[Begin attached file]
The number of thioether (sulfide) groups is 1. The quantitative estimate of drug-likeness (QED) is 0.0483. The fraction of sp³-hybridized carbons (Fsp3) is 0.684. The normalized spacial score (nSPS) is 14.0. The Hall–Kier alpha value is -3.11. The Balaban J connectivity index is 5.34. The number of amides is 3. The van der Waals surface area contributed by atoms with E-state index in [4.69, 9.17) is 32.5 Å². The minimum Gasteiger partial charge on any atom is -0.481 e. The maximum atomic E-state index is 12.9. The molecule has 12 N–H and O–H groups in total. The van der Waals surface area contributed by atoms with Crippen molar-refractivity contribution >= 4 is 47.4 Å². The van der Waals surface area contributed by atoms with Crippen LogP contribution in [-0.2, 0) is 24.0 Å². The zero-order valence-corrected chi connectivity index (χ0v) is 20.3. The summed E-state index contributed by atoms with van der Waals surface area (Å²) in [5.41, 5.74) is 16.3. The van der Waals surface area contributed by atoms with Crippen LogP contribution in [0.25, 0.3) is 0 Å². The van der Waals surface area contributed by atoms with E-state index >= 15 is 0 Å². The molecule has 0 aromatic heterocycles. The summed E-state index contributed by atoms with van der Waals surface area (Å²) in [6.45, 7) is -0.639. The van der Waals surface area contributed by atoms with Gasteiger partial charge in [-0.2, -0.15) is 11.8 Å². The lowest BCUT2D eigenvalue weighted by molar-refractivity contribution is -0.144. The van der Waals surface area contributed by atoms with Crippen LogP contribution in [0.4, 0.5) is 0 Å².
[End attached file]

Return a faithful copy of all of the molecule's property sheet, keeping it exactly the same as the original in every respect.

The number of thioether (sulfide) groups is 1. The quantitative estimate of drug-likeness (QED) is 0.0483. The fraction of sp³-hybridized carbons (Fsp3) is 0.684. The normalized spacial score (nSPS) is 14.0. The Hall–Kier alpha value is -3.11. The Balaban J connectivity index is 5.34. The number of amides is 3. The van der Waals surface area contributed by atoms with E-state index in [4.69, 9.17) is 32.5 Å². The minimum Gasteiger partial charge on any atom is -0.481 e. The maximum atomic E-state index is 12.9. The molecule has 12 N–H and O–H groups in total. The van der Waals surface area contributed by atoms with Crippen molar-refractivity contribution >= 4 is 47.4 Å². The van der Waals surface area contributed by atoms with Crippen LogP contribution in [-0.2, 0) is 24.0 Å². The zero-order valence-corrected chi connectivity index (χ0v) is 20.3. The summed E-state index contributed by atoms with van der Waals surface area (Å²) in [5.41, 5.74) is 16.3. The van der Waals surface area contributed by atoms with Crippen LogP contribution in [0.25, 0.3) is 0 Å². The van der Waals surface area contributed by atoms with E-state index >= 15 is 0 Å². The molecule has 0 aromatic heterocycles. The summed E-state index contributed by atoms with van der Waals surface area (Å²) in [6.45, 7) is -0.639. The van der Waals surface area contributed by atoms with Gasteiger partial charge in [-0.2, -0.15) is 11.8 Å². The lowest BCUT2D eigenvalue weighted by molar-refractivity contribution is -0.144. The van der Waals surface area contributed by atoms with Crippen LogP contribution in [0.4, 0.5) is 0 Å².